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Turning documents into trees
--------------------------------------------------------- DOM defines object-oriented API for accessing, modifying all of a Web page or XML document

By Eamonn Sullivan, PC Week Labs

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The Document Object Model standard proposed by the World Wide Web Consortium is like an API for the information on the Web--opening up the basic unit of communication, the Web page, to programmatic manipulation.

DOM, which took its first step toward standardization last month with the release of a draft specification, defines an object-oriented API for accessing and modifying everything on a Web page or XML (Extensible Markup Language) document. The first draft defines the most fundamental API, the so-called "core" of a more extensive system under development at the W3C. Subsequent drafts will provide higher-level APIs for manipulating and querying documents, such as those specifically geared toward HTML documents.

Dynamic HTML is where DOM is needed the most, because DOM provides a standard way for scripts to manipulate information on the page. Once the standard is adopted by Netscape Communications Corp. and Microsoft Corp., authors and developers should have an easier time creating dynamic, script-driven pages that work on both companies' browsers. The method for accessing the content of a document's headings (and optionally changing that content) would be the same across both browsers, for example.

Both Microsoft and Netscape already have a document object model of their own, but the two models are significantly different.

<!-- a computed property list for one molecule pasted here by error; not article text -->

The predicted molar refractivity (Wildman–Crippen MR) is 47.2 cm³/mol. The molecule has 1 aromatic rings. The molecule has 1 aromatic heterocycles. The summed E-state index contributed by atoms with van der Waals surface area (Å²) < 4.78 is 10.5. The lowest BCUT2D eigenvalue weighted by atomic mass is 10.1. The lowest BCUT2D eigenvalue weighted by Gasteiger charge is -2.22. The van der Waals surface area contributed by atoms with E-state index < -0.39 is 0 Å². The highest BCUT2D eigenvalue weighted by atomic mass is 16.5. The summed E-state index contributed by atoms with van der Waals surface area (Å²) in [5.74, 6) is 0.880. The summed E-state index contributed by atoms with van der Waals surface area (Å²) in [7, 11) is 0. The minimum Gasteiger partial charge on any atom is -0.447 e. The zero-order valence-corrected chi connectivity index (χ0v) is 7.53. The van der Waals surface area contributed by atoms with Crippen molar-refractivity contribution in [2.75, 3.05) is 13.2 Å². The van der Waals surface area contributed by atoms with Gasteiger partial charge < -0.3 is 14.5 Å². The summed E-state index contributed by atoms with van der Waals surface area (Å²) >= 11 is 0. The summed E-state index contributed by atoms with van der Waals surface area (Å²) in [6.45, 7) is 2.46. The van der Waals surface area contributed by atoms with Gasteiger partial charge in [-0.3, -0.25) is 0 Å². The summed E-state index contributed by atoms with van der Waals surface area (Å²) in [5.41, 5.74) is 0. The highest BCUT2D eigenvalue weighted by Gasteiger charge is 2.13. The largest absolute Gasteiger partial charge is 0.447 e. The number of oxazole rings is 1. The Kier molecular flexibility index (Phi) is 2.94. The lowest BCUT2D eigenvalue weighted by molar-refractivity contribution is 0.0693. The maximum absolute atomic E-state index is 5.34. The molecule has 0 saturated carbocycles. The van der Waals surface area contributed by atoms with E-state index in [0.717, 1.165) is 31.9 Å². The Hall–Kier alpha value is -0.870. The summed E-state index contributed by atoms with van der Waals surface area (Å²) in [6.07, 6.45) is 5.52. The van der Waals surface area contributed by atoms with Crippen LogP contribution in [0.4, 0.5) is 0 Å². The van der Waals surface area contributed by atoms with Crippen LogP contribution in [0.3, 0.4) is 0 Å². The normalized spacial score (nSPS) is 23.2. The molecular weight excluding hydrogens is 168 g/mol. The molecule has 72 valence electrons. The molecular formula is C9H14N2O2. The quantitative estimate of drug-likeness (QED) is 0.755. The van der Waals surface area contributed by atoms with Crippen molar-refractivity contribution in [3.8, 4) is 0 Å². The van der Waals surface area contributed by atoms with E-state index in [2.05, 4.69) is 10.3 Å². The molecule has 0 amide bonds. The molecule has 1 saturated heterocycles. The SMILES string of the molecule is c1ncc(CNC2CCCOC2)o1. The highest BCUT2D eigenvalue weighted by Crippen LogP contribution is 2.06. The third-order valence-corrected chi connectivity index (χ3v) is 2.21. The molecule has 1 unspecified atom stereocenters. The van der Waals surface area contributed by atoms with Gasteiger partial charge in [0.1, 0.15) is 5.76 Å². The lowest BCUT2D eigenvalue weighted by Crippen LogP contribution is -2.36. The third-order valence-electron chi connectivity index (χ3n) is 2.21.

DOM could also provide a standard way for developers to acquire information (possibly from multiple sources) and integrate disparate applications. Using DOM to create and manipulate XML, for example, would allow developers to more easily tie together incompatible databases.

DOM will also give application developers more flexibility, allowing them to separate document management and publishing. A document management system, for example, could expose the information in its documents through DOM, enabling a publishing application to assemble and publish the information to multiple varieties of HTML and XML on the fly. By using DOM as a conduit, the publishing application does not need intimate knowledge of the document management system, and the system can work with any DOM-compatible publishing application.

Turning documents back into trees

In the current draft--which could change substantially by the time it's adopted--the data model used in DOM is a hierarchy of nodes, set up like a tree. The top level of the model is the document itself.

On the next level are the top-level elements of the document, such as the headings, metadata and comments. Element attributes and the text contained in each of those elements are accessible on the next level.

The model is defined using CORBA's (Common Object Request Broker Architecture's) IDL (Interface Definition Language). Using CORBA's IDL is a convenience (it's simple and concise), not a requirement that CORBA be used in all DOM implementations. A preliminary definition of DOM in Java is also provided with the draft spec.

A DOM application starts by obtaining a pointer to the document object (which it would obtain from the browser or document repository). It then uses that pointer to obtain the tree of objects in the document, which is provided to the application through DOM as a series of nodes.

Each of the elements is a node in the DOM tree. A document is a parent node with one or more child nodes for each element. Each element, in turn, is also a node, with child nodes for things like the text contained within the element. Developers manipulate those nodes using "helper" objects in the API, such as NodeList and NodeEnumerator, which include methods such as insertChild(), removeChild(), getParentNode(), getFirstChild() and so forth.

DOM also includes a special node with each document object called a DocumentContext, which contains metadata about the document. Initially, DocumentContext may just include the HTTP headers retrieved with the document and the document's URL, but future enhancements could include significantly more information. An obvious enhancement is to tie DOM with Resource Definition Framework through the DocumentContext object.

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